“President Obama is the anti-lame duck,” Kevin Drum writes today.
1. Normalized relations with Cuba.2. Signed a climate deal with China.3. Issued new EPA ozone rules.4. Successfully argued in favor of same-sex marriage before the Supreme Court.5. Put in place economic sanctions on Russia that have Vladimir Putin reeling.6. Pressured the FCC to approve net neutrality rules.7. Issued new EPA coal regulations.8. Issued an executive order on immigration.9. Got fast track authority for TPP and seems poised to pass it.10. Signed a nuclear deal with Iran and appears on track to get it passed.11. Won yet another Supreme Court case keeping Obamacare intact.12. Issued new rules that increase the number of “managers” who qualify for overtime pay.13. Presided over the birth of twin giant panda babies at Washington, D.C.’s, National Zoo.
What’s particularly striking is how many of these major moves have been embraced by likely Democratic presidential nominee Hillary Clinton and have been opposed by the 2016 GOP presidential candidates — and will thus form the basis for the broad contrasts that will drive next year’s presidential race. (I’ve taken the liberty of bolding the initiatives above that fall into this category.)
The long term prospects of many of these Obama initiatives will depend on whether the next president will build on them or instead will try to roll them back. Clinton has endorsed efforts to normalize relations with Cuba and has come out in support of the nuclear deal with Iran; the 2016 GOP candidates have pledged to undo both immediately upon taking office. Clinton has pledged to protect Obama’s new EPA rules limiting carbon emissions and other actions he’s taken on climate; Republicans have vowed to fight them.
That last one feeds into another major accomplishment that Obama may still rack up that is not on the above list: the achievement of a global climate deal later this year in Paris, in which major economies all pledge to reduce their carbon emissions. Clinton will propose doing what it takes for us to keep our end of the bargain; the 2016 GOP candidates — who already oppose the new EPA rules that will be key to whether we succeed in doing that — are likely to vow to withdraw U.S. participation in it.
Meanwhile, Clinton has vowed to build on Obamacare’s coverage expansion; the 2016 GOP candidates are all vowing to repeal it, and those who are purporting to offer their own plans would, at a minimum, roll that coverage achievement back. Clinton endorsed Obama’s executive actions shielding millions from deportation; the 2016 GOP candidates have pledged to reverse them. By the way, the battle over those actions could be headed to the Supreme Court next year, right when the presidential race is in full swing.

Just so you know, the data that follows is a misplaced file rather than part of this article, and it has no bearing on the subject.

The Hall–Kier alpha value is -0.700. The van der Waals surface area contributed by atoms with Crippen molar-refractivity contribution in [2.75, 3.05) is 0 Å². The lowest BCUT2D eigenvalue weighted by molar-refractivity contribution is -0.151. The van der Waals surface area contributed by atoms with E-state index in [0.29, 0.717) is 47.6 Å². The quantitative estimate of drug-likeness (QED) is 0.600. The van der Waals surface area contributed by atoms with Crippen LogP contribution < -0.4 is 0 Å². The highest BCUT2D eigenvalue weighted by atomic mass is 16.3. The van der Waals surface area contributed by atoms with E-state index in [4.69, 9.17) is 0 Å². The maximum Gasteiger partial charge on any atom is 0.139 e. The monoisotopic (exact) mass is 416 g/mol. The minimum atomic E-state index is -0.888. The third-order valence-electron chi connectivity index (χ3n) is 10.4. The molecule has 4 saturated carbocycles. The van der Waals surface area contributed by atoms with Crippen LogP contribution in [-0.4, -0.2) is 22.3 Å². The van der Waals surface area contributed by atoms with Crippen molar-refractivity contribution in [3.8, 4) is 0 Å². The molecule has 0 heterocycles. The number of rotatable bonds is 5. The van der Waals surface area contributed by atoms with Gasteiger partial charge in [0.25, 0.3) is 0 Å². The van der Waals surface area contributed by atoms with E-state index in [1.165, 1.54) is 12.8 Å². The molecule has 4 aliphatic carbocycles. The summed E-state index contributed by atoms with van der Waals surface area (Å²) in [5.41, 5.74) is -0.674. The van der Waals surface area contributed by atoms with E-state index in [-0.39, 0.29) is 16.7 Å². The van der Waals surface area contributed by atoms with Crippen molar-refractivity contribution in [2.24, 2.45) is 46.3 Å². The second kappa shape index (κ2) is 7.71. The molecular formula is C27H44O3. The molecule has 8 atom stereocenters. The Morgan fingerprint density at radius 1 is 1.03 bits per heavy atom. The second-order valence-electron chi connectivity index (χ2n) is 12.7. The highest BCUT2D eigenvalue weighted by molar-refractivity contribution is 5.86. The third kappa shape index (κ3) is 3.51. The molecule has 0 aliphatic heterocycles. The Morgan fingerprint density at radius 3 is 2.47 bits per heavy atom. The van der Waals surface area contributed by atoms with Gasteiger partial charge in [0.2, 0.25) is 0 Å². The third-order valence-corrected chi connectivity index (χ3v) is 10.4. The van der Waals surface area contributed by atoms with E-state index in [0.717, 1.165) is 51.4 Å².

And finally, all the 2016 GOP candidates have pledged to ship those baby pandas back to China on Day One, too. (Okay, I made that last one up. But no one has yet asked Donald Trump to detail his plans for them and thus dictate the agenda for the rest of the GOP field, so who knows.)
All of this has created an interesting tension that’s worth keeping an eye on. Multiple polls have shown (today’s Quinnipiac poll is only the latest) that Americans want the next president to take a different direction from that of Obama. Republicans have decided that painting Clinton as a third term of Obama is a sure winner for them. But those polls tend to ask the question about the direction of the next presidency in broad, generic terms, and Clinton’s campaign has plainly calculated that embracing all these initiatives will ultimately form the basis of a broad contrast that will politically favor her.
That’s partly because Clinton is reconstituting the Obama coalition of millennials, minorities, and socially liberal, college educated whites, who are more likely to support (and care about) action to combat climate change, immigration reform, relaxing relations with Cuba, active government to expand health coverage, and so forth. It’s also partly because the Clinton camp genuinely sees these issue contrasts as useful to the broader mission of painting the GOP as trapped in the past. It’s possible the Clinton team thinks it can pull off a balancing act in which she signals she’d take the presidency in her own direction while vowing to make progress on Obama’s major initiatives and excoriating Republicans for wanting to re-litigate them and roll them back.
We’ll find out whose reading is the right one soon enough. For now, most observers can probably agree that Obama’s second term is proving far more active — and having far more of an impact in shaping the battle to succeed him — than we might have expected.